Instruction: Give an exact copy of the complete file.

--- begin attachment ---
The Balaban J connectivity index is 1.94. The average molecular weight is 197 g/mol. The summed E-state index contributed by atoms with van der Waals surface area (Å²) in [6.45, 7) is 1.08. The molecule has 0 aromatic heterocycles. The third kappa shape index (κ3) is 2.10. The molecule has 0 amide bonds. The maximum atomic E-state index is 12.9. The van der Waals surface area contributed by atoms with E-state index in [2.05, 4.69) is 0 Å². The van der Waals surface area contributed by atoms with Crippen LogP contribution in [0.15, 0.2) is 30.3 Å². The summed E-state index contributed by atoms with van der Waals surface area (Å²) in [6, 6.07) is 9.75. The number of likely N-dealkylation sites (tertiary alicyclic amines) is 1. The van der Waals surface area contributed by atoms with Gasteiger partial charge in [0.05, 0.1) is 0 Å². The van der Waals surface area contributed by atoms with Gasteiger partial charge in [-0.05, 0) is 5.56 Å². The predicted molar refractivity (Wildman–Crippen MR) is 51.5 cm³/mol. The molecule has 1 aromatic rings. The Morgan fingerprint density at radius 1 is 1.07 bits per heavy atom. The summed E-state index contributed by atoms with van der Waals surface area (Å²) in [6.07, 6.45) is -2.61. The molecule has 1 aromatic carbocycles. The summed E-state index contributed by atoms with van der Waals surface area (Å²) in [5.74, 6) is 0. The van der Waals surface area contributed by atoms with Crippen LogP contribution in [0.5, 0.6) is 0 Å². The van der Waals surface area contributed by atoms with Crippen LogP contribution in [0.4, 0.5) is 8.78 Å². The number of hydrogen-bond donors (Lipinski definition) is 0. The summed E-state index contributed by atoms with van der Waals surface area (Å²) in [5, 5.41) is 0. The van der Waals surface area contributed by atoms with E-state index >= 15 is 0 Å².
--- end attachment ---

The Balaban J connectivity index is 1.94. The average molecular weight is 197 g/mol. The summed E-state index contributed by atoms with van der Waals surface area (Å²) in [6.45, 7) is 1.08. The molecule has 0 aromatic heterocycles. The third kappa shape index (κ3) is 2.10. The molecule has 0 amide bonds. The maximum atomic E-state index is 12.9. The van der Waals surface area contributed by atoms with E-state index in [2.05, 4.69) is 0 Å². The van der Waals surface area contributed by atoms with Crippen LogP contribution in [0.15, 0.2) is 30.3 Å². The summed E-state index contributed by atoms with van der Waals surface area (Å²) in [6, 6.07) is 9.75. The number of likely N-dealkylation sites (tertiary alicyclic amines) is 1. The van der Waals surface area contributed by atoms with Gasteiger partial charge in [0.05, 0.1) is 0 Å². The van der Waals surface area contributed by atoms with Gasteiger partial charge in [-0.05, 0) is 5.56 Å². The predicted molar refractivity (Wildman–Crippen MR) is 51.5 cm³/mol. The molecule has 1 aromatic rings. The Morgan fingerprint density at radius 1 is 1.07 bits per heavy atom. The summed E-state index contributed by atoms with van der Waals surface area (Å²) in [6.07, 6.45) is -2.61. The molecule has 1 aromatic carbocycles. The summed E-state index contributed by atoms with van der Waals surface area (Å²) in [5.74, 6) is 0. The van der Waals surface area contributed by atoms with Crippen LogP contribution in [0.5, 0.6) is 0 Å². The van der Waals surface area contributed by atoms with Crippen LogP contribution in [0.4, 0.5) is 8.78 Å². The number of hydrogen-bond donors (Lipinski definition) is 0. The summed E-state index contributed by atoms with van der Waals surface area (Å²) in [5, 5.41) is 0. The van der Waals surface area contributed by atoms with E-state index >= 15 is 0 Å².